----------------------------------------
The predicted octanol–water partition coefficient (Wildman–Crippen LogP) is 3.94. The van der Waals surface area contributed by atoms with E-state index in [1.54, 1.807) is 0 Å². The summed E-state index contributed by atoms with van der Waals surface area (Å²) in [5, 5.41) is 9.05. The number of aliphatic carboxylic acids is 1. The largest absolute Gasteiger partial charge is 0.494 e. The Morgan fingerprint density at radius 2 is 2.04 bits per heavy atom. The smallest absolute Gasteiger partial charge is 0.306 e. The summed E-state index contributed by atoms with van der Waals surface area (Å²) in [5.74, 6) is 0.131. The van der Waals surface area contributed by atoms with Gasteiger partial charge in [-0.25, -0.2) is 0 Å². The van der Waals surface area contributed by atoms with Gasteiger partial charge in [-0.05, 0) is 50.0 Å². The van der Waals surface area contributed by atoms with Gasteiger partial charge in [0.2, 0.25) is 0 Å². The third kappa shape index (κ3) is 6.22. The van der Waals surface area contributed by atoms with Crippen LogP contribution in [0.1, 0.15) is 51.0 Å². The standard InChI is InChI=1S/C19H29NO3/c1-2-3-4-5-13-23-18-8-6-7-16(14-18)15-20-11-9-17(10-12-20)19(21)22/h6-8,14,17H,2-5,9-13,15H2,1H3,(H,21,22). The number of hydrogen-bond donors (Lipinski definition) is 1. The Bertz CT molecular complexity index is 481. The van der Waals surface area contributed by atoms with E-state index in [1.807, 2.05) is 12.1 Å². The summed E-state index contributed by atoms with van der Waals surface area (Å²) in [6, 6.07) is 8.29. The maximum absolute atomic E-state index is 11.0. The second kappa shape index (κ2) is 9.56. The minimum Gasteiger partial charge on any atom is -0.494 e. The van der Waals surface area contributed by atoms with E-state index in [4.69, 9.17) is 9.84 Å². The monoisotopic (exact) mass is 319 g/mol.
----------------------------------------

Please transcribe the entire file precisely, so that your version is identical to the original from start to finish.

The predicted octanol–water partition coefficient (Wildman–Crippen LogP) is 3.94. The van der Waals surface area contributed by atoms with E-state index in [1.54, 1.807) is 0 Å². The summed E-state index contributed by atoms with van der Waals surface area (Å²) in [5, 5.41) is 9.05. The number of aliphatic carboxylic acids is 1. The largest absolute Gasteiger partial charge is 0.494 e. The Morgan fingerprint density at radius 2 is 2.04 bits per heavy atom. The smallest absolute Gasteiger partial charge is 0.306 e. The summed E-state index contributed by atoms with van der Waals surface area (Å²) in [5.74, 6) is 0.131. The van der Waals surface area contributed by atoms with Gasteiger partial charge in [-0.25, -0.2) is 0 Å². The van der Waals surface area contributed by atoms with Gasteiger partial charge in [-0.05, 0) is 50.0 Å². The van der Waals surface area contributed by atoms with Gasteiger partial charge in [0.2, 0.25) is 0 Å². The third kappa shape index (κ3) is 6.22. The van der Waals surface area contributed by atoms with Crippen LogP contribution in [0.1, 0.15) is 51.0 Å². The standard InChI is InChI=1S/C19H29NO3/c1-2-3-4-5-13-23-18-8-6-7-16(14-18)15-20-11-9-17(10-12-20)19(21)22/h6-8,14,17H,2-5,9-13,15H2,1H3,(H,21,22). The number of hydrogen-bond donors (Lipinski definition) is 1. The Bertz CT molecular complexity index is 481. The van der Waals surface area contributed by atoms with E-state index in [1.807, 2.05) is 12.1 Å². The summed E-state index contributed by atoms with van der Waals surface area (Å²) in [6, 6.07) is 8.29. The maximum absolute atomic E-state index is 11.0. The second kappa shape index (κ2) is 9.56. The minimum Gasteiger partial charge on any atom is -0.494 e. The van der Waals surface area contributed by atoms with E-state index in [4.69, 9.17) is 9.84 Å². The monoisotopic (exact) mass is 319 g/mol.